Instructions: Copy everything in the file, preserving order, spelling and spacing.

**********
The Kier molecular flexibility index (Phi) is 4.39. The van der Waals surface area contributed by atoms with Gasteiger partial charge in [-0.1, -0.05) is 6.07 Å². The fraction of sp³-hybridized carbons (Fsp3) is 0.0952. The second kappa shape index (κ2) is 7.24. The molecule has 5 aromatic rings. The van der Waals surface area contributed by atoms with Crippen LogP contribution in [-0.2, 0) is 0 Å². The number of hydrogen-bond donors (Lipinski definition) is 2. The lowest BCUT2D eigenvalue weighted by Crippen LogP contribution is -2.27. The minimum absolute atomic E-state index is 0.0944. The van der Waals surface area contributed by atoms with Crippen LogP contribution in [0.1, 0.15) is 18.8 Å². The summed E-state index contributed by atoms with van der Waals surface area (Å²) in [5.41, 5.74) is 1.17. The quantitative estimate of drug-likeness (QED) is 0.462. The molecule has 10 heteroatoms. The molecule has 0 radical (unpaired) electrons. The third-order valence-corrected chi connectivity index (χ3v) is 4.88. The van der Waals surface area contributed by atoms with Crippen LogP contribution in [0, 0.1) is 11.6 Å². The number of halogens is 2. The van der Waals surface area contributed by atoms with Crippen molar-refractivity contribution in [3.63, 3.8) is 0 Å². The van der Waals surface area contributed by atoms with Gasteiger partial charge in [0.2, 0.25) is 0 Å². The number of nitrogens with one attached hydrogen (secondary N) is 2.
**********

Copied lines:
The Kier molecular flexibility index (Phi) is 4.39. The van der Waals surface area contributed by atoms with Gasteiger partial charge in [-0.1, -0.05) is 6.07 Å². The fraction of sp³-hybridized carbons (Fsp3) is 0.0952. The second kappa shape index (κ2) is 7.24. The molecule has 5 aromatic rings. The van der Waals surface area contributed by atoms with Crippen LogP contribution in [-0.2, 0) is 0 Å². The number of hydrogen-bond donors (Lipinski definition) is 2. The lowest BCUT2D eigenvalue weighted by Crippen LogP contribution is -2.27. The minimum absolute atomic E-state index is 0.0944. The van der Waals surface area contributed by atoms with Crippen LogP contribution in [0.1, 0.15) is 18.8 Å². The summed E-state index contributed by atoms with van der Waals surface area (Å²) in [5.41, 5.74) is 1.17. The quantitative estimate of drug-likeness (QED) is 0.462. The molecule has 10 heteroatoms. The molecule has 0 radical (unpaired) electrons. The third-order valence-corrected chi connectivity index (χ3v) is 4.88. The van der Waals surface area contributed by atoms with Crippen LogP contribution in [0, 0.1) is 11.6 Å². The number of halogens is 2. The van der Waals surface area contributed by atoms with Crippen molar-refractivity contribution in [3.63, 3.8) is 0 Å². The van der Waals surface area contributed by atoms with Gasteiger partial charge in [0.2, 0.25) is 0 Å². The number of nitrogens with one attached hydrogen (secondary N) is 2.